He still didn't have power. His roof had a large hole in it. Trees lay uprooted in his backyard. He could find only three of the five shutters blown off by the wind. And he had just run out of hot water.
But the 67-year-old Aiken County man was chipper late Monday afternoon as he lamented not only damage to his house from Saturday's storms but also the trashing of his neat lawn.
"I'd just raked," Mr. Heath said, gesturing around his O'Bannion Court yard.
But then he turned and looked at the work crews down the street, at the men clearing fallen trees and the women at the Salvation Army truck handing out food to powerless residents.
Even as Mr. Heath and his neighbors cleared downed trees and waited for insurance adjustors to show up -- O'Bannion Court was one of the hardest-hit streets in Aiken County -- they joked and laughed.
"I'll sell you a slightly used house," Mr. Heath told one, who said to another, "I told him he could have all the pine trees he wanted."
That spirit prevailed in the wake of the tornado that touched down in Midland Valley on Saturday, battering the area and leaving thousands without power and many with damaged homes.
On some streets trees were piled up, waiting to be carried away. On others the damage was barely noticeable.
That's because the community pitched in on Sunday and Monday, said County Councilwoman Lawana McKenzie.
Ms. McKenzie said she has been moved by the help needy residents have received since the storm hit, with churches and volunteers jumping in to clear debris, feed those without power and help those forced from their homes.
The help might be needed for a few more days. Although Aiken Electric said that all of its customers had power, about 400 customers of South Carolina Electric and Gas were still in the dark Monday night.
The American Red Cross opened a shelter at Midland Valley High School for those who could not return home, and the Salvation Army was providing food and shower facilities for those in the O'Bannion Court area.
Clearing all the debris could take even longer. Sheriff Michael Hunt said at a Monday afternoon news conference that residents should pile it on the right-of-way in front of their homes and the Department of Transportation will take it away.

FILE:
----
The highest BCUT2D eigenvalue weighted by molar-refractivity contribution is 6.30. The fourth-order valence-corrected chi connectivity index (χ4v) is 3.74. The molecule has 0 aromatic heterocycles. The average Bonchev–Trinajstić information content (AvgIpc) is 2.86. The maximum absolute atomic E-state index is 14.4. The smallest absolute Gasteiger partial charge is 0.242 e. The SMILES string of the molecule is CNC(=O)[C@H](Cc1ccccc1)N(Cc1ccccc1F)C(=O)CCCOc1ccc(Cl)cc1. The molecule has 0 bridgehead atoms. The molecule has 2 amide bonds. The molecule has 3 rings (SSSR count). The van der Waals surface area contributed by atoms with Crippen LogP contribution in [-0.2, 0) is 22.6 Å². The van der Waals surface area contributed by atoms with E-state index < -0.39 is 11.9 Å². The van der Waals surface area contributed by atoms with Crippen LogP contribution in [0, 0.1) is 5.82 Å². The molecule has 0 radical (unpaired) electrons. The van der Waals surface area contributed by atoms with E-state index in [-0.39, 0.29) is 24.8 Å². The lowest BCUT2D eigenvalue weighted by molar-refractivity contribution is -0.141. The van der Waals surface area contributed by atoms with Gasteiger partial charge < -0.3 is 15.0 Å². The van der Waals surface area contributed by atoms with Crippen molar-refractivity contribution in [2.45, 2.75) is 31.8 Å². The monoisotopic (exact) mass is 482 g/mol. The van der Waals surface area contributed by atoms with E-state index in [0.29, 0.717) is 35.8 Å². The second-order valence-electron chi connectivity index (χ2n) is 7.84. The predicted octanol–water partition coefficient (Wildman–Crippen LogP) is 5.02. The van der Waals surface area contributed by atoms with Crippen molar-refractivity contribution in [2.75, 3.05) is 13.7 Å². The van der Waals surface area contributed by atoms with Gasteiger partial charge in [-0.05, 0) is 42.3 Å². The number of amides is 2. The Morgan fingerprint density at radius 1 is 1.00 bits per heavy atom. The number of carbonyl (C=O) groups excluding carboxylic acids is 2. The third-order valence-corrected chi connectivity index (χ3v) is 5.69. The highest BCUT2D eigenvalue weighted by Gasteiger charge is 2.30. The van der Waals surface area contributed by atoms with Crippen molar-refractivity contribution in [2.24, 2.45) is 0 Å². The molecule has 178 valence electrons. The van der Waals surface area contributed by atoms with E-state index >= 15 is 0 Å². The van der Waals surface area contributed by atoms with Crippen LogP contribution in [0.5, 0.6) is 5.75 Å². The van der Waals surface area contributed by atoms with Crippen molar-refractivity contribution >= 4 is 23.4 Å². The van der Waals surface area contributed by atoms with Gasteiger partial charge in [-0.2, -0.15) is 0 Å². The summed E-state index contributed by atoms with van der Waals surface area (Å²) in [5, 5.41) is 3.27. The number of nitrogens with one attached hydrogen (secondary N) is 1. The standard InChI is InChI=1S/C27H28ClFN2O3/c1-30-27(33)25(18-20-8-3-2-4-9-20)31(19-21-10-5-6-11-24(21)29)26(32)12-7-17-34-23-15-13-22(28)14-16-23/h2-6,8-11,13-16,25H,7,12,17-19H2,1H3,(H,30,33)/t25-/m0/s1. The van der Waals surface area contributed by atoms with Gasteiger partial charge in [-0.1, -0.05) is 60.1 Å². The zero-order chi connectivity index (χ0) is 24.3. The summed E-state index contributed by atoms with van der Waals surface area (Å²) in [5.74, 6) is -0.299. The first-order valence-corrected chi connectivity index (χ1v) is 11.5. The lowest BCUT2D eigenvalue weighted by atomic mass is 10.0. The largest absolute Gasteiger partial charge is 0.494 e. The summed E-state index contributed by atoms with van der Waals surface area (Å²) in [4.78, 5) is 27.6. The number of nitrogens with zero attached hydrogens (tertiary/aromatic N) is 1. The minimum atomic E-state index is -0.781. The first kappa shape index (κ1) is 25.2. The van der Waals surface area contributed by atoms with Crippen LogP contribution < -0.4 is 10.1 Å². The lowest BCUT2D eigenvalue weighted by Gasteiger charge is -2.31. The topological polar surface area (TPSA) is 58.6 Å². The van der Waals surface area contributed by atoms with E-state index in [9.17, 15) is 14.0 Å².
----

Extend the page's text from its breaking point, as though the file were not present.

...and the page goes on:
"Be patient now," Sheriff Hunt said. "This may take two to three weeks."
Bath water customers will have to boil their water until told otherwise. Sheriff Hunt said Monday that service had been restored but the system did not have full water pressure. State health officials continued to test the water, he said.
The full cost of the storm was not known Monday, but Lt. Michael Frank said the sheriff's office alone had racked up $15,000 in overtime pay for deputies. That could go up, he said.
With hundreds of homes still without power, Sheriff Hunt said those areas would receive extra patrols.
Sheriff Hunt also tried Monday to dispel some rumors:
- There has not been widespread looting, he said. In fact, there hasn't been any looting.
- No one died in the storms. Two people did have minor injuries, but nothing more.
- His office has received reports of price-gouging for tree removal and repairs, but those reports had not been confirmed.
He said his office would take any confirmed price-gouging seriously, even if it means arrests.
"We tolerate fair market prices," Sheriff Hunt said. "If it was fair on Friday, it should be fair Saturday through today. We will not tolerate price-gouging of our citizens."
Pupils, however, won't have to wait any longer to get back to normal. All Area 3 schools will reopen today.
Reach Sandi Martin at (803) 648-1395, ext. 111, or firstname.lastname@example.org.
SCHOOLS: All Area 3 schools reopen today. Pupils should report at the usual time.
DEBRIS: The South Carolina Department of Transportation will pick up the debris. Officials say residents should put the debris on rights-of-way in front of their homes and call the DOT to get work orders at (803) 641-7666 or (803) 641-7665.
WATER: Residents of Bath should boil their water until further notice.
HOME REPAIRS: Before making repairs to your home, you must obtain a permit from the Aiken County Planning and Development Department. Call (803) 642-1518. The permits will be free.
POWER: Only about 400 South Carolina Electric & Gas customers were still without power Monday afternoon.